Keating school

Keating Elementary students Clara Jonas, front, and background, left to right, Freya Gifft, Nathan Cook and Gage Clark returned to their classroom in the school east of Baker City on Wednesday.

A review of the first 2 days of in-person classes for Baker School District elementary students brought celebratory exclamations from School Board members, administrators and teachers Thursday night.

Students in preschool through sixth grade returned to their teachers, classmates and school buildings on Wednesday and Thursday. And kindergartners were welcomed to newly remodeled classrooms at the Baker Early Learning Center, at the site of the former North Baker School Building.

Superintendent Mark Witty admitted he had to step out of a classroom during his tour of the District on opening day because he was tearing up at the sight of the children returning to school.

“This is the most fun thing I’ve done in 6 months,” Witty said in his report to the Board Thursday night. “I take my hat off to every single staff member. This has been an amazing challenge of organization and structure.”

On Wednesday, Witty visited Brooklyn Primary School, which serves Grades 1-3; South Baker Intermediate School, Grades 4-6; Haines School, preschool through Grade 6; Keating School, preschool through Grade 6 (no third-graders are enrolled at the 20-student school at this time); Eagle Cap Junior and Senior High School; and the Baker Early Learning Center.

As part of the celebration during the Board meeting, two elementary school students, Hayden Churchfield of Keating and Fidel Ochoa of South Baker Intermediate, were honored from their homes as the District’s “Promise Students of the Month” during the livestreamed meeting. They were honored by their teachers and principals for their dedication to learning and for serving as positive role models for other students.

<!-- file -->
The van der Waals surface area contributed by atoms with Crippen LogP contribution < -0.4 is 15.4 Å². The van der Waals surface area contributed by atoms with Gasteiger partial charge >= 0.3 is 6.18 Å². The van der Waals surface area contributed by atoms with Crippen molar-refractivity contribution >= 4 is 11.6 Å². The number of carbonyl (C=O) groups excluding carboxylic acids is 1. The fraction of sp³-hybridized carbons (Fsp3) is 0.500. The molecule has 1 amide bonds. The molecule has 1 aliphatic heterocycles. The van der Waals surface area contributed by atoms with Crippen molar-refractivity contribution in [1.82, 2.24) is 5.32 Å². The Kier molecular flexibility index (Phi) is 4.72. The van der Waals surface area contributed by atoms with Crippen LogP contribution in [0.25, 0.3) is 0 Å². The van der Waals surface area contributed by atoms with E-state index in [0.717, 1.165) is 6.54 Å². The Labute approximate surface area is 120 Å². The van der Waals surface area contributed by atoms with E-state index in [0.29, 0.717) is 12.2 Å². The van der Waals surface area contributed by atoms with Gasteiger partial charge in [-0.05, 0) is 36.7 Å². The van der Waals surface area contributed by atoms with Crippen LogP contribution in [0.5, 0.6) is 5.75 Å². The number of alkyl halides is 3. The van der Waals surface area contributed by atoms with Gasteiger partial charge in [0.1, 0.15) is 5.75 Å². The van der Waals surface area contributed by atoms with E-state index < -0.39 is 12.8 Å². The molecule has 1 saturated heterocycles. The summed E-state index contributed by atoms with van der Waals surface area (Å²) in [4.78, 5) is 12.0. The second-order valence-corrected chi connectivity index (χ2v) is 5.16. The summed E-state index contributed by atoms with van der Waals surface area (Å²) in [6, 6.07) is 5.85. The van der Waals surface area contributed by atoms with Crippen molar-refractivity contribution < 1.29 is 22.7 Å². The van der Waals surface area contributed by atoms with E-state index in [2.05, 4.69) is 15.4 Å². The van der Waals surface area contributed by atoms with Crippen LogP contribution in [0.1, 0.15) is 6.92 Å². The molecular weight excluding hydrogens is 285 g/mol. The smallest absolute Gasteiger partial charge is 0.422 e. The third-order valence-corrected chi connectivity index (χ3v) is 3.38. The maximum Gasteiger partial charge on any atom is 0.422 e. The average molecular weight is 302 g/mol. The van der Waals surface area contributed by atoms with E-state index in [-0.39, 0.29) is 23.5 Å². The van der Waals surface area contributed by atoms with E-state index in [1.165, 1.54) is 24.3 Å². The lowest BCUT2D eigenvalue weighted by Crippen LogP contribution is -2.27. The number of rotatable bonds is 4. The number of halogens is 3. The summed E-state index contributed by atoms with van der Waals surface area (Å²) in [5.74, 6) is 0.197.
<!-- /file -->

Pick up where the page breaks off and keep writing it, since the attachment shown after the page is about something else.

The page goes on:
Middle school, high school plans

Principals Skye Flanagan of Baker Middle School and Greg Mitchell of Baker High School spoke about considerations and roadblocks to having their students return to classrooms.

The 266 middle schoolers and 402 high school students will be continuing their studies Monday through Thursday in comprehensive distance learning classes for the foreseeable future.

While Baker County’s COVID-19 case numbers are below state standards, returning the older students to class is a bigger challenge because the state also limits student cohorts to contact with no more than 50 people per week.

That number would be difficult to meet for the older students who rotate from room to room for different classes throughout the day.

Witty said he will be meeting with state officials and others next week to continue discussions about increasing that number to at least 100 people per week, which would make the return to in-person classes easier to achieve.

In the meantime, Flanagan and Mitchell will be drafting proposals designed to return their students to in-person classes for as much time as possible based on discussions with administrators, other staff members and families. They will present their proposal to the Board at its Nov. 19 meeting.